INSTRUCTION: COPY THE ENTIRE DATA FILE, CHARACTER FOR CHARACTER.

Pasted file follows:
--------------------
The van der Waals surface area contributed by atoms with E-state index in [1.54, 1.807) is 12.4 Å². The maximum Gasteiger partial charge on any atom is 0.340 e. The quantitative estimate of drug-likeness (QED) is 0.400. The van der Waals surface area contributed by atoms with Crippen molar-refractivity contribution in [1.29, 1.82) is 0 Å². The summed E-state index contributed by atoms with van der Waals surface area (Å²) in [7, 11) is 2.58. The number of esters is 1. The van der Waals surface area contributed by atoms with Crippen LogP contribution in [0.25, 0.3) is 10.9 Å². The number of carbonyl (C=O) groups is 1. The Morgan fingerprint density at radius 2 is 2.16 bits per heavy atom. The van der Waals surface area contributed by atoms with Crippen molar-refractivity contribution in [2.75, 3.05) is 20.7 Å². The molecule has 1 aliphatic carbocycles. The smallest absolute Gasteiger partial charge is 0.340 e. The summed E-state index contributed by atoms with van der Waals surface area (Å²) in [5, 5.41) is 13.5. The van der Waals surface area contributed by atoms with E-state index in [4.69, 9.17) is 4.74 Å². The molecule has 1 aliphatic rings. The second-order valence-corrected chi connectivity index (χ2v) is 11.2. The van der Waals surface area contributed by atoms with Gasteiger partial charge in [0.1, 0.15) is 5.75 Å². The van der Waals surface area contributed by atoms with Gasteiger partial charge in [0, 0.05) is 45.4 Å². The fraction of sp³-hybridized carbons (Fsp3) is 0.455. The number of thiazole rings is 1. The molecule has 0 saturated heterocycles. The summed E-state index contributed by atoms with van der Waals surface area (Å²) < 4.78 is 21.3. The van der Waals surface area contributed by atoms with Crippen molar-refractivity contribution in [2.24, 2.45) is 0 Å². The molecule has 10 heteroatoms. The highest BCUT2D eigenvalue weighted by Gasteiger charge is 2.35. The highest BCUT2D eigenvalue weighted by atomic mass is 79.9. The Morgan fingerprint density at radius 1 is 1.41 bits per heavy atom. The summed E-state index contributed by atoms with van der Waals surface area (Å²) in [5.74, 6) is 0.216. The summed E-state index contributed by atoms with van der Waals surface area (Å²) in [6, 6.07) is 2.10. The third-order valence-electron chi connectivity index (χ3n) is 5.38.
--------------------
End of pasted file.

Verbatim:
The van der Waals surface area contributed by atoms with E-state index in [1.54, 1.807) is 12.4 Å². The maximum Gasteiger partial charge on any atom is 0.340 e. The quantitative estimate of drug-likeness (QED) is 0.400. The van der Waals surface area contributed by atoms with Crippen molar-refractivity contribution in [1.29, 1.82) is 0 Å². The summed E-state index contributed by atoms with van der Waals surface area (Å²) in [7, 11) is 2.58. The number of esters is 1. The van der Waals surface area contributed by atoms with Crippen LogP contribution in [0.25, 0.3) is 10.9 Å². The number of carbonyl (C=O) groups is 1. The Morgan fingerprint density at radius 2 is 2.16 bits per heavy atom. The van der Waals surface area contributed by atoms with Crippen molar-refractivity contribution in [2.75, 3.05) is 20.7 Å². The molecule has 1 aliphatic carbocycles. The smallest absolute Gasteiger partial charge is 0.340 e. The summed E-state index contributed by atoms with van der Waals surface area (Å²) in [5, 5.41) is 13.5. The van der Waals surface area contributed by atoms with E-state index in [4.69, 9.17) is 4.74 Å². The molecule has 1 aliphatic rings. The second-order valence-corrected chi connectivity index (χ2v) is 11.2. The van der Waals surface area contributed by atoms with Gasteiger partial charge in [0.1, 0.15) is 5.75 Å². The van der Waals surface area contributed by atoms with Gasteiger partial charge in [0, 0.05) is 45.4 Å². The fraction of sp³-hybridized carbons (Fsp3) is 0.455. The number of thiazole rings is 1. The molecule has 0 saturated heterocycles. The summed E-state index contributed by atoms with van der Waals surface area (Å²) < 4.78 is 21.3. The van der Waals surface area contributed by atoms with Crippen molar-refractivity contribution in [2.24, 2.45) is 0 Å². The molecule has 10 heteroatoms. The highest BCUT2D eigenvalue weighted by Gasteiger charge is 2.35. The highest BCUT2D eigenvalue weighted by atomic mass is 79.9. The Morgan fingerprint density at radius 1 is 1.41 bits per heavy atom. The summed E-state index contributed by atoms with van der Waals surface area (Å²) in [5.74, 6) is 0.216. The summed E-state index contributed by atoms with van der Waals surface area (Å²) in [6, 6.07) is 2.10. The third-order valence-electron chi connectivity index (χ3n) is 5.38.